TUNNEL BORING machines that can produce square, figure of eight shaped or elliptical cross sections will soon be available in Europe.
Kawasaki tunnelling department general manager Yasunori Kondo described recent advances in TBM technology by the manufacturer at a recent British Tunnelling Society meeting.
Most of the new machines are designed to cut down the number of access shafts needed to get the TBM in and out of the tunnelling zone, typically where tunnel diameter changes, at branches or where two TBMs working from each end of the tunnel meet.
Developments included 'Mother-and-child' TBMs that can be used for tunnels with branches. Normally, a shaft would be needed to launch a second TBM to bore the branch tunnel. Instead, the TBM carries up to three child TBM kits which are assembled and launched at junctions to carry on independently.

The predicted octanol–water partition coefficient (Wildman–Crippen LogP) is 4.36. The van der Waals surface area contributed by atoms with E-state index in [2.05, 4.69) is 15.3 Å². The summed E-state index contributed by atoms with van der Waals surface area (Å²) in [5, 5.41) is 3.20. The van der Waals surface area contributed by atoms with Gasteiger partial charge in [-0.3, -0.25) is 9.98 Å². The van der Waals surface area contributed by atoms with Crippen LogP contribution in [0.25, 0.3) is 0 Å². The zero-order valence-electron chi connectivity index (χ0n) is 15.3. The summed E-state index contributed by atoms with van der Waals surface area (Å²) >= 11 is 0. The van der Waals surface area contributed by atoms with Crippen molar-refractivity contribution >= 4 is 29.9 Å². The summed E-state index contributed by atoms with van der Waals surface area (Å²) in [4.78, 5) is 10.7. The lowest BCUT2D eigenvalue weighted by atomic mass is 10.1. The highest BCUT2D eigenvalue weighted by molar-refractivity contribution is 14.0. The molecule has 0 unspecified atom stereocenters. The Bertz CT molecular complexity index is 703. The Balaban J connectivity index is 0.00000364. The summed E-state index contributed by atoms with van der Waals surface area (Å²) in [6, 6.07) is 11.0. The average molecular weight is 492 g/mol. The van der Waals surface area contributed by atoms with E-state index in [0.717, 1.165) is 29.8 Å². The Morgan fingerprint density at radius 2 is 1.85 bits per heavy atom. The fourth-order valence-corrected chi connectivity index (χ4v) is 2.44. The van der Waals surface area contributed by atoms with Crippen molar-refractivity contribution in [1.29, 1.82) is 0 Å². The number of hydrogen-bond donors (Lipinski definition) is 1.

The new DPLEX series tackles the problem associated with using rotating cutters - the fact that cutters near the outside of the shield travel much further and faster than those closer to the centre. Uneven wear is inevitable and high torque is needed to drive the cutters.
Kawasaki's solution is an oscillating shield driven by parallel links. All cutters travel equivalent distances, so wear is equalised and intervals between cutter replacement is much longer. Drive torque is much lower. Best of all, almost any cross section of tunnel can be produced - 'even triangular, if you want it', Kondo added.
The first DPLEX prototype is actually circular, but Kawasaki hopes designers will take advantage of the new concept's potential and choose more economical cross sections, such as ellipses.